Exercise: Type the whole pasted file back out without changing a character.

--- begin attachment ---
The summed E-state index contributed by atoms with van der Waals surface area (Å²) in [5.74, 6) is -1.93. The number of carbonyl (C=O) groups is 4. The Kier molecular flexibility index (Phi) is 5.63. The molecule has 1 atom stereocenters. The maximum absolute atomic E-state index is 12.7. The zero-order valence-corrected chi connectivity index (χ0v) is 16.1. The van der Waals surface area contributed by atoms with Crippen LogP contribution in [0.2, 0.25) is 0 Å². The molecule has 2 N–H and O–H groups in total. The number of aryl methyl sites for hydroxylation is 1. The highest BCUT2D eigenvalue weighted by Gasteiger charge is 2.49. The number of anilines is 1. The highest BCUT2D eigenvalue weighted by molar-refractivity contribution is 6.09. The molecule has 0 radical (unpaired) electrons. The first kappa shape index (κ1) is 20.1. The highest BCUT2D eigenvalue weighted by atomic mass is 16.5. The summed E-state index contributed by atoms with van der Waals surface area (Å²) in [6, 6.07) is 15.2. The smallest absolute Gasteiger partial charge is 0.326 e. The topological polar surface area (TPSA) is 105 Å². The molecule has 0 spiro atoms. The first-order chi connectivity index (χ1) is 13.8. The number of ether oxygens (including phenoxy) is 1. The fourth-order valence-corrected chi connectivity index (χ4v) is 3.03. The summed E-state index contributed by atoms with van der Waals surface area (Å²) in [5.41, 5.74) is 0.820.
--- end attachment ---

The summed E-state index contributed by atoms with van der Waals surface area (Å²) in [5.74, 6) is -1.93. The number of carbonyl (C=O) groups is 4. The Kier molecular flexibility index (Phi) is 5.63. The molecule has 1 atom stereocenters. The maximum absolute atomic E-state index is 12.7. The zero-order valence-corrected chi connectivity index (χ0v) is 16.1. The van der Waals surface area contributed by atoms with Crippen LogP contribution in [0.2, 0.25) is 0 Å². The molecule has 2 N–H and O–H groups in total. The number of aryl methyl sites for hydroxylation is 1. The highest BCUT2D eigenvalue weighted by Gasteiger charge is 2.49. The number of anilines is 1. The highest BCUT2D eigenvalue weighted by molar-refractivity contribution is 6.09. The molecule has 0 radical (unpaired) electrons. The first kappa shape index (κ1) is 20.1. The highest BCUT2D eigenvalue weighted by atomic mass is 16.5. The summed E-state index contributed by atoms with van der Waals surface area (Å²) in [6, 6.07) is 15.2. The smallest absolute Gasteiger partial charge is 0.326 e. The topological polar surface area (TPSA) is 105 Å². The molecule has 0 spiro atoms. The first-order chi connectivity index (χ1) is 13.8. The number of ether oxygens (including phenoxy) is 1. The fourth-order valence-corrected chi connectivity index (χ4v) is 3.03. The summed E-state index contributed by atoms with van der Waals surface area (Å²) in [5.41, 5.74) is 0.820.